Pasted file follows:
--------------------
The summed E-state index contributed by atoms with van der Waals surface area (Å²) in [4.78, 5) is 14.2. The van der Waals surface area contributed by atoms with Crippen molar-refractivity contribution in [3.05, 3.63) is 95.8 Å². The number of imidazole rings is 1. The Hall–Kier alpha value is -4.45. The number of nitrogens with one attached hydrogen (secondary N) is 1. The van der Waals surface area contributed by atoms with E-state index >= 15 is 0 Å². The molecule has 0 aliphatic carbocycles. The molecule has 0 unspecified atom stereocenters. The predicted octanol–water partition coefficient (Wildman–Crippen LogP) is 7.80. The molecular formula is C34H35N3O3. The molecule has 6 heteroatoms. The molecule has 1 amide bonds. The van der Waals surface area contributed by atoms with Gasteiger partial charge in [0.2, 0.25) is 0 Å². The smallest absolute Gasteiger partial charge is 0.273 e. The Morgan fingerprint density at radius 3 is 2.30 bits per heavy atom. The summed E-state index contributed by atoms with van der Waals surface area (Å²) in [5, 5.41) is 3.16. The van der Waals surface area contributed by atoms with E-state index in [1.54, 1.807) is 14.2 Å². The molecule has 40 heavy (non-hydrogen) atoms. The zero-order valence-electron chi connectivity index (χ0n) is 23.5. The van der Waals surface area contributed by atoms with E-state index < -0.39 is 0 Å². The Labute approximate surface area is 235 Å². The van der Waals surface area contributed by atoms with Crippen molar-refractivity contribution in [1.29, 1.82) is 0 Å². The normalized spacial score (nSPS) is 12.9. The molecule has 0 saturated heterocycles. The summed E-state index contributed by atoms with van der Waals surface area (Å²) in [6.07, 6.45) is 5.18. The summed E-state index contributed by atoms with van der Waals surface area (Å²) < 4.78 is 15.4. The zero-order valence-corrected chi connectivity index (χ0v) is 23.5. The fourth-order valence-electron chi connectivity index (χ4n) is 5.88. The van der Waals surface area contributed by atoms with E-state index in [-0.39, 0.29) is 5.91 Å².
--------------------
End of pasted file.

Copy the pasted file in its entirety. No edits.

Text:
The summed E-state index contributed by atoms with van der Waals surface area (Å²) in [4.78, 5) is 14.2. The van der Waals surface area contributed by atoms with Crippen molar-refractivity contribution in [3.05, 3.63) is 95.8 Å². The number of imidazole rings is 1. The Hall–Kier alpha value is -4.45. The number of nitrogens with one attached hydrogen (secondary N) is 1. The van der Waals surface area contributed by atoms with E-state index >= 15 is 0 Å². The molecule has 0 aliphatic carbocycles. The molecule has 0 unspecified atom stereocenters. The predicted octanol–water partition coefficient (Wildman–Crippen LogP) is 7.80. The molecular formula is C34H35N3O3. The molecule has 6 heteroatoms. The molecule has 1 amide bonds. The van der Waals surface area contributed by atoms with Gasteiger partial charge in [0.2, 0.25) is 0 Å². The smallest absolute Gasteiger partial charge is 0.273 e. The Morgan fingerprint density at radius 3 is 2.30 bits per heavy atom. The summed E-state index contributed by atoms with van der Waals surface area (Å²) in [5, 5.41) is 3.16. The van der Waals surface area contributed by atoms with E-state index in [1.54, 1.807) is 14.2 Å². The molecule has 40 heavy (non-hydrogen) atoms. The zero-order valence-electron chi connectivity index (χ0n) is 23.5. The van der Waals surface area contributed by atoms with E-state index < -0.39 is 0 Å². The Labute approximate surface area is 235 Å². The van der Waals surface area contributed by atoms with Crippen molar-refractivity contribution in [1.29, 1.82) is 0 Å². The normalized spacial score (nSPS) is 12.9. The molecule has 0 saturated heterocycles. The summed E-state index contributed by atoms with van der Waals surface area (Å²) in [6.07, 6.45) is 5.18. The summed E-state index contributed by atoms with van der Waals surface area (Å²) < 4.78 is 15.4. The zero-order valence-corrected chi connectivity index (χ0v) is 23.5. The fourth-order valence-electron chi connectivity index (χ4n) is 5.88. The van der Waals surface area contributed by atoms with E-state index in [-0.39, 0.29) is 5.91 Å².